My voice was always there. I just had to leave silence and have patience so it would emerge confidently. At first, the voice was very reluctant and shy, but it was always there. That’s what I heard almost immediately. See, I played piano as a kid, then trumpet for years in elementary school and high school. But not once did it occur to me that I could play music I liked. (I was not too smart!) Trumpet was just another thing I did in school. Nothing more. Then I went to college and dropped playing; I spent 3 or 4 years listening – hard. When I got to San Francisco, I first got a harmonica and wailed in an amateur but enthusiastic kind of way. Then the Ayler LP and the epiphany, and the idea to be an artist… I mean I didn’t think “ I am now an artist.” It was still much more casual than that, but slowly between 1971 and 1973, I began to see what I wanted to do. So I knew what I wanted to do with the music before I was capable of playing it on my own instrument. I started by composing pieces that were long and complex, modeled or inspired by those long Art Ensemble of Chicago pieces and encouraged by the new music I was getting into on LP. The saxophonist; the musician; he caught up later. So I was learning to play the instrument at the same time I was figuring out a way to compose what I was hearing.
Fins a quin punt es discutible que la seva proposta no es pugui considerar jazz?
To what extent is it debatable that your own style can be consider to be jazz or not?
I really think this is a marketing question. I play saxophone that is influenced by Rivers, Roscoe, Braxton, Lester Young, Leo Smith, Billie Holiday, Yandé Codou Séne, Buddy Guy, Hendrix…. But… But… if you want to say that I’m not a jazz player, I just don’t really care to fight you about that, as I’m also influenced by Indian shenai players, Korean p’ansori singers, electronic music, and so much more at this point. And I do not ever play in straight jazz bands; it’s not where my own voice can get out; so it doesn’t make sense to me, much as I love listening to that form. Wynton says I don’t play jazz. Whatever…. I would not choose to argue. But there is no doubt that I am jazz-influenced and that the jazz audience , much of it, will appreciate what I’m trying to do.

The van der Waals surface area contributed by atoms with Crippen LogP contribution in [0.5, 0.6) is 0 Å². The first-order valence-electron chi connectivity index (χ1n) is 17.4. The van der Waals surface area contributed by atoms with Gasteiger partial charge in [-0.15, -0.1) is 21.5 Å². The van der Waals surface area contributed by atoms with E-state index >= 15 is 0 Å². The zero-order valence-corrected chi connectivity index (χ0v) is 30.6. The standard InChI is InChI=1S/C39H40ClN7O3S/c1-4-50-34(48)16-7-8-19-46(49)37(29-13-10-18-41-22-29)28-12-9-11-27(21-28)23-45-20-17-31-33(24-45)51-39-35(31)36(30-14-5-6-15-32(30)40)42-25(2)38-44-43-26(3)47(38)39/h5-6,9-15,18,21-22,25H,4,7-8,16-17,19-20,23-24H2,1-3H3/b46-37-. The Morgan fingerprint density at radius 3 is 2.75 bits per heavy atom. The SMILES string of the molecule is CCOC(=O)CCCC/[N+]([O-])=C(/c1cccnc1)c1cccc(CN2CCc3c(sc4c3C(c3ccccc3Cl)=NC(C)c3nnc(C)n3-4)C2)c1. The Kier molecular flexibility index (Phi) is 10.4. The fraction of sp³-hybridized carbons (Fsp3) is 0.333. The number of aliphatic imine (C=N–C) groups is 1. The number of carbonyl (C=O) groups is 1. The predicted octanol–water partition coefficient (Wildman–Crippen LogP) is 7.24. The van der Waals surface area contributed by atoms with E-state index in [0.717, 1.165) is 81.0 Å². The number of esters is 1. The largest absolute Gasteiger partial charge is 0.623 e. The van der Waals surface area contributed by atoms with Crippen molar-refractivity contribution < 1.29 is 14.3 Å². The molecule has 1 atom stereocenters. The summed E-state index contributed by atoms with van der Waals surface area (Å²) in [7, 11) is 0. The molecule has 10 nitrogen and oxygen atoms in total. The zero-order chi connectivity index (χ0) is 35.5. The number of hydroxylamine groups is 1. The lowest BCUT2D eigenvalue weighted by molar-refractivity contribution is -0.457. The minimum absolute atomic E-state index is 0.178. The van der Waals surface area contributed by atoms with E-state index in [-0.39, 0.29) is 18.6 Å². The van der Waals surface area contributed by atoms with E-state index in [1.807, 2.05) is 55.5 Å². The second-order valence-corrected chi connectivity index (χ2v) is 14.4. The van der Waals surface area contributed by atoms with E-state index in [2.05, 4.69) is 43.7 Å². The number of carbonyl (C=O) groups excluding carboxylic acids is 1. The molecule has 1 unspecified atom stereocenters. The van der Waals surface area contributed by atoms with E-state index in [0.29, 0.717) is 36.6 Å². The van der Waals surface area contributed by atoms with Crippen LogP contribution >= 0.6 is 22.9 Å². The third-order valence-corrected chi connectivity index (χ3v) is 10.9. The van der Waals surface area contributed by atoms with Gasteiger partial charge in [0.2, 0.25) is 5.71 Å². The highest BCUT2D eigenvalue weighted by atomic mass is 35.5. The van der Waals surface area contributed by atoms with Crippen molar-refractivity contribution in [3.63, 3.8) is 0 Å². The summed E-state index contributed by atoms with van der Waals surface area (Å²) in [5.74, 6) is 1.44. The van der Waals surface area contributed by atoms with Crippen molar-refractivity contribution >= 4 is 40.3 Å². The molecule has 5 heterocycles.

Aquests debats creu que ajuden a mantenir viva l'atenció pel jazz o no aporten res?
Do you think that these sorts of debates help or hinder jazz as a whole?
“Jazz” with a capital J is about power and money, not about the music called “jazz” and where it is going musically. Capital J-Jazz raises this issue to keep a boundary around what is allowed in their club and what isn’t. There’s only a small amount of money available to capital-J Jazz, and some people want to make sure that that money goes to them. If you’re impressed by the money, then the answer is yes: the debate hinders the music. If you are not, then the question is irrelevant. If someone offers me a first class ticket, I’m going to take it, but I’ll get in that seat in the same set of clothes I would be wearing in economy. I grew up among wealthy people. They have nothing on the people downtown except more money. What they also end up without is the people downtown. They end up with each other, throwing money at things that just don’t bring happiness. In “capital-J Jazz,” these privileged Jazz Hounds get paid well to sound “like” rather than to make sound; to be predictably a certain way rather than to “predict the way.” Or rather to predict another possible way. See the thing is: “Jazz” is a great form of music, to be praised and glorified – why not? - but the cats who made it great were almost without exception put down when they first appeared on that scene; nothing changes.
Within the collective that is really making music to make music, we would all like to be paid better money too. We would all like many more opportunities to play and to make music. We really would like more festivals to be hiring us. But we do understand. We play art-music. The capital-J Jazz guys are more concerned with the commerce than we are, and some of them succeed at that. But it’s not relevant to our concerns; and when you play art-music, you know that, like any poet who reads generally to audiences of 30 in small venues, there really is and will always be only a relatively small audience, and therefore only a handful of promoters at any time willing to book you. That fact is frustrating, but not a deal-breaker... and while I am making this wild generalization, I want to state again that I love Jazz – in all its forms and decades of development and change - when the musicians playing it are pushing the music, and there are many sincere and serious musicians who choose at this time to stay within the “classic boundaries” of jazz and make great music doing so. But it’s just not for me; I knew that from the get go, that my voice was not going to be happy in that classic jazz form.